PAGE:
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Miraval Bottle.jpg



Unfortunately it’s probably the wrong season to be discussing rosé but that doesn’t seem to have put a stopper on my enthusiasm for the subject.  As a result, in much the same way as the whole wine list endeavour itself, I’ve had to split this section into parts.  The second wine on this list has fermented into a Jeroboam like bottling and so will be published separately next week.  Consider this fittingly succinct, but perfectly-formed, entry then a delightful aperitif.



Galileo commented that  “Wine is sunlight, held together by water”.  For anyone who has tasted the rosé Château Miraval his intellect might shine even brighter after reading those mere seven words.  Miraval is refreshing Provençal sunshine exquisitely bottled.  The evocation of light sun-soaked stone, pastel peach roof tiles, warm terraces of gravel, muted lavender and the dappled shade on rosy fruit.  Colour tones serenely softened by brilliant sunlight.  Appropriately the wine too is softly muted, its own pale hue coming from the gentle blush of skin contact. 


At Miraval, and not in the bottle design alone, the parallels between the art of perfume and wine making reach their plateau.  This is wine-making by way of Grasse.  This isn’t a head-ache inducing perfume of the discount counter, Miraval could have been blended by the olfactory genius of perfumer Thierry Wasser — similarly it isn’t a cheap discount rosé either.  Miraval is made by one of the great winemaking families of the region Famille Perrin.  Given that perfume is an extract of fresh aromatic oil suspended in a body of water and alcohol it’s simple to continue to sense the similarity.  Wasser’s work, most notably, his reinterpretation of Guerlain’s classic L'Heure Bleue has frequently been compared to a watercolour painting.  Miraval similarly does not have the vinous body equivalent of a work in oil.  This is not to say that it lacks depth at all. Like the sublime paintings of David Downton, in a few simple blush lines true essence is captured completely.  In the most subtle simplicity one can often find an expression of true genius.

Enjoy with Tuna Nicoise around a pool overlooking the ocean in Provence.  I would recommend deep-frying olives in breadcrumbs like they do at Ralph’s on Paris St-Germain and adding these to the dish too.  Miraval is the perfect foil to the additional fat of the coating. Have more of the olives in reserve and plenty of Miraval chilled too.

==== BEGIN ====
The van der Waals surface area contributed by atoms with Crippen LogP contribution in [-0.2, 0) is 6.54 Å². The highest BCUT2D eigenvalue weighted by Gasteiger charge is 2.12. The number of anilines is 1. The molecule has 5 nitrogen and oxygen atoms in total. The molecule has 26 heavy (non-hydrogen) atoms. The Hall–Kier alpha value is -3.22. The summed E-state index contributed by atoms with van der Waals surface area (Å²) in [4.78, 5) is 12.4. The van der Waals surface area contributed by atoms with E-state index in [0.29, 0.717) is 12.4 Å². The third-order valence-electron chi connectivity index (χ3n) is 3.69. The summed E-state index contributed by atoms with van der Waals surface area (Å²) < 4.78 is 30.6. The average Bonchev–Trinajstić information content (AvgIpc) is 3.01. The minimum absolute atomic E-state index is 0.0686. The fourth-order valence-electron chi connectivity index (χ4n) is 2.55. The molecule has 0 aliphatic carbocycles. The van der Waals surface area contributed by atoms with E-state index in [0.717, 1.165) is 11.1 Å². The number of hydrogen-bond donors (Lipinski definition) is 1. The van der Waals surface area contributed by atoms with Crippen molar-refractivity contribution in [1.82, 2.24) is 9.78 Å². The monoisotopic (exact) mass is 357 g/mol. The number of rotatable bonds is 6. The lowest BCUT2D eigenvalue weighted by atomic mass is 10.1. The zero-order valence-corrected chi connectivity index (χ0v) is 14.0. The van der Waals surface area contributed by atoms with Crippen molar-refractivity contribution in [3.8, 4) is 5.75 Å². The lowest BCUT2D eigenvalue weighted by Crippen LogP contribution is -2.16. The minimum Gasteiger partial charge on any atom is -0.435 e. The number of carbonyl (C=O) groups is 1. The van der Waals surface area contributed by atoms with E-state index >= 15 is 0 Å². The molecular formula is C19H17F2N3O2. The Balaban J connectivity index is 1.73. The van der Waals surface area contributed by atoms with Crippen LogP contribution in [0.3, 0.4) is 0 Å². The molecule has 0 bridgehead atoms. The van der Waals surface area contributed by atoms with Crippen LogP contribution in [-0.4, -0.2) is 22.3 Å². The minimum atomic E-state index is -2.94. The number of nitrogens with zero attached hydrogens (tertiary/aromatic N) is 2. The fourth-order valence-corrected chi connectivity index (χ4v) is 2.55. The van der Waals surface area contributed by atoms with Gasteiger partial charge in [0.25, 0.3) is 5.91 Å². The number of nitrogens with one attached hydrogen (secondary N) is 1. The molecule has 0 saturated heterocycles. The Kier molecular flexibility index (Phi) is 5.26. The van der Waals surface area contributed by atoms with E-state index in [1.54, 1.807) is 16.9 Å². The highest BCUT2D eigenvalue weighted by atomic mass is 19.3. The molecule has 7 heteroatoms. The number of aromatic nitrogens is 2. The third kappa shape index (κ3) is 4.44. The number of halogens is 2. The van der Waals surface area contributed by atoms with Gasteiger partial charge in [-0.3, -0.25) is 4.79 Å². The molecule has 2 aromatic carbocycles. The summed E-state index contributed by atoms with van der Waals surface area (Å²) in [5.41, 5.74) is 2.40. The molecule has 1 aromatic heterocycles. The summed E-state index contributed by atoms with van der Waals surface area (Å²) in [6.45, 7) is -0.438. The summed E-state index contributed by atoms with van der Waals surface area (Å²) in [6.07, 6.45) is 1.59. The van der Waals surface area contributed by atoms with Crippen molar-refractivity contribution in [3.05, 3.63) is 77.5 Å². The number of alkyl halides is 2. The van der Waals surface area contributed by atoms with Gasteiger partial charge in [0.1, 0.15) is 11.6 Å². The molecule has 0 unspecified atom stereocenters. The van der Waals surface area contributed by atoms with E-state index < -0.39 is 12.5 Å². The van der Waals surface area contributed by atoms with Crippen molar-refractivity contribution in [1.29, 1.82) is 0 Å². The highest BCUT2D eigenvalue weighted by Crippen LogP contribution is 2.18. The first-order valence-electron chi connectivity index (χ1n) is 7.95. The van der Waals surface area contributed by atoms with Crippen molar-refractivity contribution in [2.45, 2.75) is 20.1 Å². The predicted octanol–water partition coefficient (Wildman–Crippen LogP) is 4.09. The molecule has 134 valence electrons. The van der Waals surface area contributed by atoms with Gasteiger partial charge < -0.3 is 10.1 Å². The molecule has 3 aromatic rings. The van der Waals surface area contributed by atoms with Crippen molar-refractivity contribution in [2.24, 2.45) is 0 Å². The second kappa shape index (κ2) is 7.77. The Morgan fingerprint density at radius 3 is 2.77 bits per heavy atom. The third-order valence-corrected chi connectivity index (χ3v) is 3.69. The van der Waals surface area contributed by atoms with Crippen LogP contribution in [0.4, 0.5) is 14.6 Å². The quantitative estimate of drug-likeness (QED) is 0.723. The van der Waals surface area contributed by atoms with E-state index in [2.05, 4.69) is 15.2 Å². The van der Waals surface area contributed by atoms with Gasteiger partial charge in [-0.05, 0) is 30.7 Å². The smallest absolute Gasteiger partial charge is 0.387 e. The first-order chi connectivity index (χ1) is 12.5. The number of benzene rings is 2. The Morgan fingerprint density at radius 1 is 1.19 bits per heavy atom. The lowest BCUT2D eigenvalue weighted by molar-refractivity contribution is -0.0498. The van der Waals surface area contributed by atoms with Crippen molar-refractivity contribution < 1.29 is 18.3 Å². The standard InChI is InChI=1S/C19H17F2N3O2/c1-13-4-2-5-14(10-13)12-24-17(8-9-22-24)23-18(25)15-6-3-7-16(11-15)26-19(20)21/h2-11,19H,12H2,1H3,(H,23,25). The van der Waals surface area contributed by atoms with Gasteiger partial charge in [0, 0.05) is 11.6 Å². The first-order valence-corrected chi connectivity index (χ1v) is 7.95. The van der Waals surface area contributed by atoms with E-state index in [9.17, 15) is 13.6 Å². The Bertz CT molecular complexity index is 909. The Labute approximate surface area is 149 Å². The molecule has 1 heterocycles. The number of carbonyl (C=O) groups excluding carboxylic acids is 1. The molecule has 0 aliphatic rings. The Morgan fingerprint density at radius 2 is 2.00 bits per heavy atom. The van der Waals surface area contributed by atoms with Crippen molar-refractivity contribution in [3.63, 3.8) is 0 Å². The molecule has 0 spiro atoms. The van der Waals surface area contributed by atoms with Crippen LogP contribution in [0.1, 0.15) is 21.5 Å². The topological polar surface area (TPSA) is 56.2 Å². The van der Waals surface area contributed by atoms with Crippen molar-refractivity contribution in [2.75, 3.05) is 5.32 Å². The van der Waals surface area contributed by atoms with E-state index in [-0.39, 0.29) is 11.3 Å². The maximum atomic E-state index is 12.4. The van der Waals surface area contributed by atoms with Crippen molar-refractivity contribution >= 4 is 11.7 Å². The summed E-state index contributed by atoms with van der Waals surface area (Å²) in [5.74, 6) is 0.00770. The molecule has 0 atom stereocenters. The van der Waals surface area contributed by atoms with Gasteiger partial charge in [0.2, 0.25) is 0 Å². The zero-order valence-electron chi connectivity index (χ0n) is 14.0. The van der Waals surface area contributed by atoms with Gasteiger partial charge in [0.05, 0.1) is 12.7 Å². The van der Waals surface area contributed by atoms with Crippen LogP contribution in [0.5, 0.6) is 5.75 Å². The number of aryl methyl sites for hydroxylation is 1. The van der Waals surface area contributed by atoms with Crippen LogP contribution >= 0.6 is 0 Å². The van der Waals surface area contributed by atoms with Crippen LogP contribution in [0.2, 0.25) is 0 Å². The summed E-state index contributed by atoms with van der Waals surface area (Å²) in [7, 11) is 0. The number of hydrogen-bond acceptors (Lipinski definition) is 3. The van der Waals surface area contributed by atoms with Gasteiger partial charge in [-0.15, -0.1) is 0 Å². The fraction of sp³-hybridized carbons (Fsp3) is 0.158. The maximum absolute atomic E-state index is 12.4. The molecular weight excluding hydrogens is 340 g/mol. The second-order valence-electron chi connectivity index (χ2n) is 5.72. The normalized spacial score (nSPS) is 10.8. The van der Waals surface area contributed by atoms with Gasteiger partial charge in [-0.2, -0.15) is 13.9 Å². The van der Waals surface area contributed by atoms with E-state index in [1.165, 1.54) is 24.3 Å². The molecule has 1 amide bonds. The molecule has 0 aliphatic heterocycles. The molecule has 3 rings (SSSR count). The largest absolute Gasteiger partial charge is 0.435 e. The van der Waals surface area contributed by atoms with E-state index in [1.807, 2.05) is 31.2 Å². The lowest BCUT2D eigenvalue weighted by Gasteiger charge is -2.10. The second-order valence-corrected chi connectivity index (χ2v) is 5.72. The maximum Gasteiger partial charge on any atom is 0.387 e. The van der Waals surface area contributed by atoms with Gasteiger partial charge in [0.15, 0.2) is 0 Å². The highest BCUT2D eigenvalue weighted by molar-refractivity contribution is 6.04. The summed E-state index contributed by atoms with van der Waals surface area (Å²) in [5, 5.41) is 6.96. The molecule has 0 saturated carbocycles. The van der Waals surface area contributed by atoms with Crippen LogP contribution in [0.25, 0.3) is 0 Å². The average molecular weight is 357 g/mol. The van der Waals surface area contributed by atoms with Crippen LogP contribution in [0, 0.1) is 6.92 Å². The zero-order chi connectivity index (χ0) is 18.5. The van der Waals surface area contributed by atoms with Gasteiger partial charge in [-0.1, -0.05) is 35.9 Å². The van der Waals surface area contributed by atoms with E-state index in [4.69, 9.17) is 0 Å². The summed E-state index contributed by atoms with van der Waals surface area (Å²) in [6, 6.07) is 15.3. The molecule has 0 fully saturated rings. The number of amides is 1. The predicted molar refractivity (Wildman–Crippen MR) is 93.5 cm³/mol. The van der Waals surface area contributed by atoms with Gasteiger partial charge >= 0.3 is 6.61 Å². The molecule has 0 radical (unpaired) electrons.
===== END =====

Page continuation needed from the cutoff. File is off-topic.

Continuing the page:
Thierry Wasser has been the in-house perfumer at leading perfume house Guerlain since 2008.



David Downton is perhaps the world's leading fashion illustrator.  His book "Portraits of the World's Most Stylish Women" should adorn the coffee table of anyone who considers themselves a lover of beauty. Similarly his "Masters of Fashion Illustration" is a seminal work on the subject.  When not illustrating for Vogue, David is the Artist in Residence at Claridge's Hotel - a position created by the inspired hospitality genius of Claridge's PR Director Paula Fitzherbert and General Manager Thomas Kochs.  He can sometimes be found lunching at Colbert.



Famille Perrin, one of the great wine making families of the Rhône valley, are also the producers of one of the best wines of Chateauneuf du Pape -Château de Beaucastel.


Château Miraval is stocked at many major wine merchants throughout the UK and abroad.  If you're ever lucky enough to commission David Downton to create your portrait and require refreshment throughout the sitting then, if available, Miraval's Prestige Cuvee Muse de Miraval would be a most appropriate choice.




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